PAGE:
CLASS Kitchen Pop-Up Restaurant
Entrepreneurship,  Features

These Kids Got Class! A Pop-Up Restaurant Experience - Archived

I’ve known Austin since he was 10, and even back then, I knew he’d be going places. He had a sharp mind, creative energy, excellent people skills, and a determination and focus, rare in young people these days. So when his mom told me he was opening up a restaurant at age 17, I wasn’t surprised.

CLASS Kitchen Pop-Up Restaurant
Student-run CLASS kitchen Pop-Up restaurant was the brainchild of Austin January and Noah Rosen.

Young Austin was always interested in food. I remember during play dates, he would let the younger kids play while he chatted with the moms about food and how they made it and so on. I remember bumping into him at different locations during the food truck craze too.

Flash forward: Austin January an incoming senior at the Orange County High School for the Arts teamed up with fellow OCHSA culinary program-schoolmate Noah Rosen to open a pop-up restaurant called Class Kitchen. The boys put in their own money into the businesses and had additional funding from a Kickstarter campaign.
I made a reservation for the last weekend of the Pop-Up restaurant – which as it turned out (due to popular demand), was the second to the last weekend since they extended their run for another weekend.

The restaurant was set up in an existing breakfast spot called Waffleholic, in a rather, hidden spot in Costa Mesa. My first impression, funky! The buildings surrounding Waffleholic are really cool, in that industrial, crafty chic way. A live jazz band (from OCHSA’s music program) was playing for tips. The hostess and the servers all attend the prestigious High School for the Arts too.

Jazz Band from Orange County High School for the Arts at CLASS Kitchen
Music students from the Orange County High School for the Arts provided the music.

And then the food came – and that’s when I was truly impressed. Take a look at this video I created of my CLASS KITCHEN dining experience.

MT: A few days after the end of CLASS Kitchen’s pop-up run, I asked the wonder duo behind the project about what they learned.

Austin: “The most important lesson I learned was that a Chef should always expect the unexpected. Every weekend Noah and I were faced with a new challenge that we did not plan for. Whether it be a short staff for one night or an oven breaking 30 minutes before service, it was always important to persevere and improvise to get through the night. “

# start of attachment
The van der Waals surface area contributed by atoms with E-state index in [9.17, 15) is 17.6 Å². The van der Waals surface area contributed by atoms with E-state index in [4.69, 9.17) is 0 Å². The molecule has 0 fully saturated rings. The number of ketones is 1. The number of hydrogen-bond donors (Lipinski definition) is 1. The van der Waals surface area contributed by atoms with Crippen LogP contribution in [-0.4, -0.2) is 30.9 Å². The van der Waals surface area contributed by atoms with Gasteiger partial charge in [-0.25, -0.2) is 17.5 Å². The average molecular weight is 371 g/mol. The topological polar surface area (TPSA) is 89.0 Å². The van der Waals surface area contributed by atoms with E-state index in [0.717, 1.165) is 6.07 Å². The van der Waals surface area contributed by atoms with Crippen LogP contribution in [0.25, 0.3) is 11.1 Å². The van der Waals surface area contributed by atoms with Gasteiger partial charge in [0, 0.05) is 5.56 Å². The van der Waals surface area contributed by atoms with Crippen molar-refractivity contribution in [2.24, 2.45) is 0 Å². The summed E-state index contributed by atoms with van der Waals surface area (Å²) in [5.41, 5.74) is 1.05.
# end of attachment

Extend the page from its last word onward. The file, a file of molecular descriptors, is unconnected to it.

Noah: “Biggest lesson I learned would be planning and the significance of a plan of attack for all the action and changes you undertake.”
What did you learn about yourself on a personal level?

Austin January with parents | CLASS Kitchen
That’s me (lower right, seated) with a friend Peggy Fowler and CLASS Kitchen’s Austin January flanked by his proud parents, Eric and Maria.

Austin: “Personally, I learned to break out of my comfort zone when talking with guests over email, calls, and in the restaurant. Usually I am cooking and focusing my efforts in the kitchen, but in CLASS Kitchen, I assumed the role of the General Manager. While I still helped in menu development and food prep, during service, I had to learn to talk with guests and become comfortable with public speaking. Although it seems like a small lesson, for me, learning how to interact with customers in a professional and kind way was very important.”

Noah: “I proved to myself how much I love the culinary arts and no matter the struggles, conflicts, long days and nights, or ups and downs, I loved running my restaurant and working in it too.

MT: Would you open a pop-up restaurant again in the future?
Austin: “I love the idea of a pop-up restaurant, but in my senior year, I would like to focus more on school and the culinary internship I will be working in. Later on, in college, I could definitely see myself opening a small, brief pop-up to display my culinary skills.”

Noah: “Yes, I would certainly do a pop-up restaurant again! Not just because I feel the wealth of knowledge I’ve learned can be furthered, but also to challenge myself. It would also be fun to run a business again even if it’s temporary and short-term (as that is the nature of a pop-up). The challenges we faced and the things we accomplished through hard work were very rewarding. “

Noah Rosen | Class Kitchen | OCHSA student
With Chef Noah Rosen